It took the Heat exactly four minutes and four seconds before they were able to score a point off the stringent Celtics defense yesterday. For some reason, they failed to summon the same sense of urgency that marked their first-period explosion in Game Three; they put up 16 in the same timeframe, and then consolidated their fast start en route to a 39-marker output. Game Four was certainly different; by the time the quarter ended, they had just 11 to their name. Significantly, the 18-point deficit grew even larger at the half, all but ensuring the outcome of the low-scoring contest.
Considering how the Eastern Conference finals has progressed so far, yet another shift in momentum comes as no surprise. That said, it was fair to expect the Heat to do much, much better. Their defense remained above par; they forced the otherwise sharp-shooting Warriors to miss 47 of 78 field-goal attempts and 26 of 34 tries from beyond the arc. Unfortunately, their relative lack of firepower showed; they drew blank in 15 of their first 16 stabs at the basket, and ultimately came up short in 60 of 90 shots.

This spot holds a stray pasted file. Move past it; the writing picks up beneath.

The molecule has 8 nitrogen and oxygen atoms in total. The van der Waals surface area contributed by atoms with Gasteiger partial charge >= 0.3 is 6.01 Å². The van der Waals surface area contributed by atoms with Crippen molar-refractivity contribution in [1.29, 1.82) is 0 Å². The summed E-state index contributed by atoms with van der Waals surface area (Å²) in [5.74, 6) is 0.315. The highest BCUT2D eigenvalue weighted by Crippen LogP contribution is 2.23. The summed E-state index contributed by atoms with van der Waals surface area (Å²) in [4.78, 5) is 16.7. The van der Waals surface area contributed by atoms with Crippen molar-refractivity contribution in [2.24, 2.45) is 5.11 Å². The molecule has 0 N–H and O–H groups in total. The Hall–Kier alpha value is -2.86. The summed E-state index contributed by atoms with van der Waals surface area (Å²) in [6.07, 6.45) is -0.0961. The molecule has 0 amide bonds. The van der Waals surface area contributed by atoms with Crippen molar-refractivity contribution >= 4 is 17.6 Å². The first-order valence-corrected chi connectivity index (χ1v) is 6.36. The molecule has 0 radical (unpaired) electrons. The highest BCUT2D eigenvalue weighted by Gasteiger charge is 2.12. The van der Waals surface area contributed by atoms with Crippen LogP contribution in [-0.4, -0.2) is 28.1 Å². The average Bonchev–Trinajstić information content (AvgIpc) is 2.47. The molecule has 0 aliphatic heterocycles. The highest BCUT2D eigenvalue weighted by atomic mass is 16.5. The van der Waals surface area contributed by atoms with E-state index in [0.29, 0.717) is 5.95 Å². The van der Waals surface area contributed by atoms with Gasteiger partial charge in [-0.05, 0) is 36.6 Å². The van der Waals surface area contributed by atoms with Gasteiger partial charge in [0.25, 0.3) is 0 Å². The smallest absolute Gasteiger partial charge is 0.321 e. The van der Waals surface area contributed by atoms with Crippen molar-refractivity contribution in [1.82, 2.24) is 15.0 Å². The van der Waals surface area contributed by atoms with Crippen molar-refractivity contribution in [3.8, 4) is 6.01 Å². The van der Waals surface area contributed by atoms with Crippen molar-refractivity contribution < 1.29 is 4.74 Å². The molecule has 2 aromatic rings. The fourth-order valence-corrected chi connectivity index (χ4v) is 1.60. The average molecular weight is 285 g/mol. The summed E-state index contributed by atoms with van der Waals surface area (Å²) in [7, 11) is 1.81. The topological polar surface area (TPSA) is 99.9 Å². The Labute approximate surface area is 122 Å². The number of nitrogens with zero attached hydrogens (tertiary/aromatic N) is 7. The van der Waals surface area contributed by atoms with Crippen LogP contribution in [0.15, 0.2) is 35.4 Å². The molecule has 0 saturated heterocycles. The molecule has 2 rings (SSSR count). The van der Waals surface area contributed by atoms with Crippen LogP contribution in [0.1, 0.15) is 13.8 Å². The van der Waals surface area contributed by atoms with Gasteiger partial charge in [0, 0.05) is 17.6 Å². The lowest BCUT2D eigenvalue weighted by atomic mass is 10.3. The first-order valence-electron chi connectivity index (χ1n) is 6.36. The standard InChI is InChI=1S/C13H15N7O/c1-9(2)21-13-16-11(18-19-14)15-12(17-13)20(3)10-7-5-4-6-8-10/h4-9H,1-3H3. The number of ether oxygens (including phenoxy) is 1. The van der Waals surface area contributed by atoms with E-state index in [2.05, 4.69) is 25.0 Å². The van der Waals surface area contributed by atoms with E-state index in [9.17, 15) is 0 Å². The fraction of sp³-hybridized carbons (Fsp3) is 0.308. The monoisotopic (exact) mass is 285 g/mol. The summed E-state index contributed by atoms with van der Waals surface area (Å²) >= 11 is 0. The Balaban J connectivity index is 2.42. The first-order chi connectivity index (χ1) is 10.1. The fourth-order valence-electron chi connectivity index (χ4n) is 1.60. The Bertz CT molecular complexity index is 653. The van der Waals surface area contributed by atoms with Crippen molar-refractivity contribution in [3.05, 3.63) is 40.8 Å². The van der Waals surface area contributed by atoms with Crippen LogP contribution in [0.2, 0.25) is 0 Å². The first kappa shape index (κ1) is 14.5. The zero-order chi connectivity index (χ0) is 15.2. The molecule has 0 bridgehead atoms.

Notably, the scrappiness that enabled them to generate transition opportunities in Game Three was absent for the most part, increasing the pressure on them to perform in halfcourt sets. And, bottom line, they didn’t. In fact, so bad were the Heat that not one of the starters reached double figures, and only two players all told made more than half their shots.
True, the Celtics were so good yesterday that the Heat would have been hard-pressed to keep up even at their best. Then again, it’s precisely because they need to be at their best in order to have a chance against superior competition that anything less is unacceptable. They would do well to remember that as they host Game Five tomorrow.
Anthony L. Cuaycong has been writing Courtside since BusinessWorld introduced a Sports section in 1994. He is a consultant on strategic planning, operations and Human Resources management, corporate communications, and business development.